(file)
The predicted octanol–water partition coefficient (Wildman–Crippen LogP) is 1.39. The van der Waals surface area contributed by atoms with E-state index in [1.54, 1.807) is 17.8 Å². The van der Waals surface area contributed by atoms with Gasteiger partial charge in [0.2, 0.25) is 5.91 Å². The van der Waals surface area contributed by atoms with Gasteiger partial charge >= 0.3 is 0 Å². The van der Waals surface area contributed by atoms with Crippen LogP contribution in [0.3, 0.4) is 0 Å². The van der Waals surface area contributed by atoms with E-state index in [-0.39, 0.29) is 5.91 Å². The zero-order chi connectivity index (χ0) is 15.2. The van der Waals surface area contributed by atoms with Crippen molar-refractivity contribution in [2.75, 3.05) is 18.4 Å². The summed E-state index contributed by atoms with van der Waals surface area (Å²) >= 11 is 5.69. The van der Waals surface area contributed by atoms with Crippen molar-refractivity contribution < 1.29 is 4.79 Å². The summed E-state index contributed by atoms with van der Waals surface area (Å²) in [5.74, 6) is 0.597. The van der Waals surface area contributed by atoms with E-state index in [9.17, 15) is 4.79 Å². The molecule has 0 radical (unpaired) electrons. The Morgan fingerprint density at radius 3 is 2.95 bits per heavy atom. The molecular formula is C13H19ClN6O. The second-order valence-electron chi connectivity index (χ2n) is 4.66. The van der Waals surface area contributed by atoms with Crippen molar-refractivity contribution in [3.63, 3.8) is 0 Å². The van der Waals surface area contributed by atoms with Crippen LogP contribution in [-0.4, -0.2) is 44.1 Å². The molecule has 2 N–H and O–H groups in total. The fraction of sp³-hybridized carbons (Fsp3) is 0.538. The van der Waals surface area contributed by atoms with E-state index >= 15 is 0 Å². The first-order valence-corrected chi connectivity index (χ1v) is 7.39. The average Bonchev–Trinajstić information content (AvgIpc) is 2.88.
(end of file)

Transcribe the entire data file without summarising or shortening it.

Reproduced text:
The predicted octanol–water partition coefficient (Wildman–Crippen LogP) is 1.39. The van der Waals surface area contributed by atoms with E-state index in [1.54, 1.807) is 17.8 Å². The van der Waals surface area contributed by atoms with Gasteiger partial charge in [0.2, 0.25) is 5.91 Å². The van der Waals surface area contributed by atoms with Gasteiger partial charge >= 0.3 is 0 Å². The van der Waals surface area contributed by atoms with Crippen LogP contribution in [0.3, 0.4) is 0 Å². The van der Waals surface area contributed by atoms with E-state index in [-0.39, 0.29) is 5.91 Å². The zero-order chi connectivity index (χ0) is 15.2. The van der Waals surface area contributed by atoms with Crippen molar-refractivity contribution in [2.75, 3.05) is 18.4 Å². The summed E-state index contributed by atoms with van der Waals surface area (Å²) >= 11 is 5.69. The van der Waals surface area contributed by atoms with Crippen molar-refractivity contribution < 1.29 is 4.79 Å². The summed E-state index contributed by atoms with van der Waals surface area (Å²) in [5.74, 6) is 0.597. The van der Waals surface area contributed by atoms with E-state index in [9.17, 15) is 4.79 Å². The molecule has 0 radical (unpaired) electrons. The Morgan fingerprint density at radius 3 is 2.95 bits per heavy atom. The molecular formula is C13H19ClN6O. The second-order valence-electron chi connectivity index (χ2n) is 4.66. The van der Waals surface area contributed by atoms with Crippen molar-refractivity contribution in [3.63, 3.8) is 0 Å². The van der Waals surface area contributed by atoms with Crippen LogP contribution in [-0.4, -0.2) is 44.1 Å². The molecule has 2 N–H and O–H groups in total. The fraction of sp³-hybridized carbons (Fsp3) is 0.538. The van der Waals surface area contributed by atoms with E-state index >= 15 is 0 Å². The first-order valence-corrected chi connectivity index (χ1v) is 7.39. The average Bonchev–Trinajstić information content (AvgIpc) is 2.88.